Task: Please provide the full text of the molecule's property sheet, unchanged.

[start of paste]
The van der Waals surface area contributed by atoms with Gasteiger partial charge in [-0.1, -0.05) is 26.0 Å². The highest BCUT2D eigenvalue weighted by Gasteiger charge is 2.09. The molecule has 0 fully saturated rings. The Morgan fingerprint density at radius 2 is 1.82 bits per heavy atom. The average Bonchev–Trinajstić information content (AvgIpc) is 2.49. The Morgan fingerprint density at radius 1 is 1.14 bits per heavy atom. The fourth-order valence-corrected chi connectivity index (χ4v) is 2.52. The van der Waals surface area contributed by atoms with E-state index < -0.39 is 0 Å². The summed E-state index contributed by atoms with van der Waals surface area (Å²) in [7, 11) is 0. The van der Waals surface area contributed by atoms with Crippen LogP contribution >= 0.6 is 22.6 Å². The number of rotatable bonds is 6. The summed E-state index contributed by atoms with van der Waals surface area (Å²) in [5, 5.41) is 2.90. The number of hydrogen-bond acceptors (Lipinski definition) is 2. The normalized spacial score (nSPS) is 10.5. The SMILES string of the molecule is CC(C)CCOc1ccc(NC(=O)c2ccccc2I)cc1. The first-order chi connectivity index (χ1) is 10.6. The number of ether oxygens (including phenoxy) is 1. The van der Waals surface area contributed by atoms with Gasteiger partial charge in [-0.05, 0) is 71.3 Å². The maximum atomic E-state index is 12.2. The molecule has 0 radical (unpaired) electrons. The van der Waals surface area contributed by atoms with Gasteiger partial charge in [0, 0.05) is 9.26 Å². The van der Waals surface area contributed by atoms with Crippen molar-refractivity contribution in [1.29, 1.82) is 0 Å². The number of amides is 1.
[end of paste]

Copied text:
The van der Waals surface area contributed by atoms with Gasteiger partial charge in [-0.1, -0.05) is 26.0 Å². The highest BCUT2D eigenvalue weighted by Gasteiger charge is 2.09. The molecule has 0 fully saturated rings. The Morgan fingerprint density at radius 2 is 1.82 bits per heavy atom. The average Bonchev–Trinajstić information content (AvgIpc) is 2.49. The Morgan fingerprint density at radius 1 is 1.14 bits per heavy atom. The fourth-order valence-corrected chi connectivity index (χ4v) is 2.52. The van der Waals surface area contributed by atoms with E-state index < -0.39 is 0 Å². The summed E-state index contributed by atoms with van der Waals surface area (Å²) in [7, 11) is 0. The van der Waals surface area contributed by atoms with Crippen LogP contribution >= 0.6 is 22.6 Å². The number of rotatable bonds is 6. The summed E-state index contributed by atoms with van der Waals surface area (Å²) in [5, 5.41) is 2.90. The number of hydrogen-bond acceptors (Lipinski definition) is 2. The normalized spacial score (nSPS) is 10.5. The SMILES string of the molecule is CC(C)CCOc1ccc(NC(=O)c2ccccc2I)cc1. The first-order chi connectivity index (χ1) is 10.6. The number of ether oxygens (including phenoxy) is 1. The van der Waals surface area contributed by atoms with Gasteiger partial charge in [-0.05, 0) is 71.3 Å². The maximum atomic E-state index is 12.2. The molecule has 0 radical (unpaired) electrons. The van der Waals surface area contributed by atoms with Gasteiger partial charge in [0, 0.05) is 9.26 Å². The van der Waals surface area contributed by atoms with Crippen molar-refractivity contribution in [1.29, 1.82) is 0 Å². The number of amides is 1.